I was brought up to know that Rutland was the smallest of the British counties. I thought it had probably been a casualty of Regionalisation, and I was faintly surprised (and pleased) to see that it still appears on the map - at number 35 - and it is pretty small, right enough. But then I observed that Clackmannanshire (85) looks even smaller, so maybe Rutland was only the smallest English county, or maybe it depends on how you measure it. [Being a tedious fellow, I checked - Clackmannan has less land area than Rutland, but rather more residents].
At this point, I was having to face up to the fact that the organisation of the UK is one of those subjects I choose not to think much about, and just hope it doesn't come up in the pub quiz (in which respect it is similar to topics like the geography of what used to be the USSR, popular music after 1985 and the cast of East Enders - all dark areas for me).
I like the traditional names - while accepting that everything must have once replaced something even older, I was pleased when reading about the Covenanters and their army that the regiments were aligned with the places they were raised - places with emotive names like Clydesdale, Teviotdale and The Merse - these sound like real places, which someone would be proud to have as a birthplace - there was not a Borders Region regiment, for example.
|Fake Heraldry - the Arms of Borders Region, circa 1970s - a salmon for the |
Tweed, a ram's head for someone else. All bollocks - all on the ratepayers' bill
A quick snipe at The Regions, then. Obviously Regionalisation was around for 30 years or so, and wasn't such a stupid flash in the pan as it felt at the time. I'm sure some wonderful work was done, and lives were improved - especially the lives of people who gained new, imposing job titles, with salaries to match. Some of the changes which were made in 1965 and 1974 in the interests of Regionalisation seem to have been carried out by some idiot bureaucrat armed with an official pencil and no conception at all of history or anything else. I recall that some towns moved between Lancs and Yorks, for example, which is an astonishing thing to do to people who had played cricket against each other, stolen sheep and protected their daughters from each other for centuries. Someone tried (unsuccessfully) to give Fife a new name - or include it in some inappropriate new area - I am delighted to say I can't remember the details. Previous mention of Clackmannanshire reminds me that for a while it disappeared into the wonderfully named Central Region. Now there's poetry - something to be proud of. We are the boys from Central. Hmmm. It's a bit like calling a region Up a Bit, and to the Left. Anyway, we seem to have recovered from that dark period.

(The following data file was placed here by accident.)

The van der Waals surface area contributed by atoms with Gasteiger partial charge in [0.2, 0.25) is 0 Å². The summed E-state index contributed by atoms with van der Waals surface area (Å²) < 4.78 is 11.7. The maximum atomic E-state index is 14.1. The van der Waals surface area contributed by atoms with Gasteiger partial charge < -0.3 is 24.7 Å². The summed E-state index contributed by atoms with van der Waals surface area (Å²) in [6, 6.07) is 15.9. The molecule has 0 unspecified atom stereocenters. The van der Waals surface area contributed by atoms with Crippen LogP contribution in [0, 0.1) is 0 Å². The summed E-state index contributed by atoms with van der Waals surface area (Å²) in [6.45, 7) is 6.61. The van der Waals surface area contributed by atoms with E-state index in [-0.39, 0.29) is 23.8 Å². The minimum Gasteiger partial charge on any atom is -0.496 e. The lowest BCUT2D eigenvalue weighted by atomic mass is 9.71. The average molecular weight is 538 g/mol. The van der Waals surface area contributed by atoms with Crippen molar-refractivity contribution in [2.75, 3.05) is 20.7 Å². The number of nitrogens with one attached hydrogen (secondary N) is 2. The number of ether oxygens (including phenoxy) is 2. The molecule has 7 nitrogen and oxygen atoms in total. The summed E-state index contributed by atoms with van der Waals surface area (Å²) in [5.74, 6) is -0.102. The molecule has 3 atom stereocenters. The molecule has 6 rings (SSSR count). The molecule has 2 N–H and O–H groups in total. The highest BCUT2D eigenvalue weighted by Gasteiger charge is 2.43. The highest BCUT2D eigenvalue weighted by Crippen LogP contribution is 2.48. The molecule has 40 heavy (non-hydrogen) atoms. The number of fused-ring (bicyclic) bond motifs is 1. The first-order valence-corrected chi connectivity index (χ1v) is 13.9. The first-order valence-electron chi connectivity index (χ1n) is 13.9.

Now I think about it, what happened to SELNEC (South-East Lancs and North-East Cheshire)? Was that just an early mock-up for Greater Manchester, or did some erk actually think this was a good name? It's a relief, in a way, to see that lack of soul and imagination is nothing new.
By the way, I now live in East Lothian. There was an East Lothian regiment with the Covenanters in 1643 (the colonel was Ralph Hepburn, who was a neighbour of mine from Waughton), but for many years the county was called Haddingtonshire. Hardly anyone knows this now - even in these parts - but old maps of parish boundaries and old regimental photos prove that it mattered to someone once.
|Haddingtonshire Rifle Volunteers - 1860s|
Anyway, I thought I would share with you the little map, so you can play spot the county - or I suppose you could even colour it in if you have your crayons handy. Personally, I never go anywhere without my crayons if I can help it.